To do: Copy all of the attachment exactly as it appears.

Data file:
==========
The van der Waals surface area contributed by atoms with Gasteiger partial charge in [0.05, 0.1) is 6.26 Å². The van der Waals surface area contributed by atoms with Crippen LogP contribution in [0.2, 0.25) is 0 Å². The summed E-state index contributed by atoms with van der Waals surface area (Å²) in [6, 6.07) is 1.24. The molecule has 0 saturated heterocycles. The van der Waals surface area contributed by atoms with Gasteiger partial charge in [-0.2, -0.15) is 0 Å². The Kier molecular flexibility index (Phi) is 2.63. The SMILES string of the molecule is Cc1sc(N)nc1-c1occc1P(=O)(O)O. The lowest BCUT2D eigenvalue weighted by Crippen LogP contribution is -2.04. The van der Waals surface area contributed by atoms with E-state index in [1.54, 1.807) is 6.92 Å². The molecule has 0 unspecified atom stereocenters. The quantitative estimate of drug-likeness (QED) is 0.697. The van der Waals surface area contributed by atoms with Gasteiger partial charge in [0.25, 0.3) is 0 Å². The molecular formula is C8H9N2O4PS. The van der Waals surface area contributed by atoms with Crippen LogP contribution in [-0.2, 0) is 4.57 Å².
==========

The van der Waals surface area contributed by atoms with Gasteiger partial charge in [0.05, 0.1) is 6.26 Å². The van der Waals surface area contributed by atoms with Crippen LogP contribution in [0.2, 0.25) is 0 Å². The summed E-state index contributed by atoms with van der Waals surface area (Å²) in [6, 6.07) is 1.24. The molecule has 0 saturated heterocycles. The van der Waals surface area contributed by atoms with Gasteiger partial charge in [-0.2, -0.15) is 0 Å². The Kier molecular flexibility index (Phi) is 2.63. The SMILES string of the molecule is Cc1sc(N)nc1-c1occc1P(=O)(O)O. The lowest BCUT2D eigenvalue weighted by Crippen LogP contribution is -2.04. The van der Waals surface area contributed by atoms with E-state index in [1.54, 1.807) is 6.92 Å². The molecule has 0 unspecified atom stereocenters. The quantitative estimate of drug-likeness (QED) is 0.697. The van der Waals surface area contributed by atoms with Gasteiger partial charge in [0.25, 0.3) is 0 Å². The molecular formula is C8H9N2O4PS. The van der Waals surface area contributed by atoms with Crippen LogP contribution in [-0.2, 0) is 4.57 Å².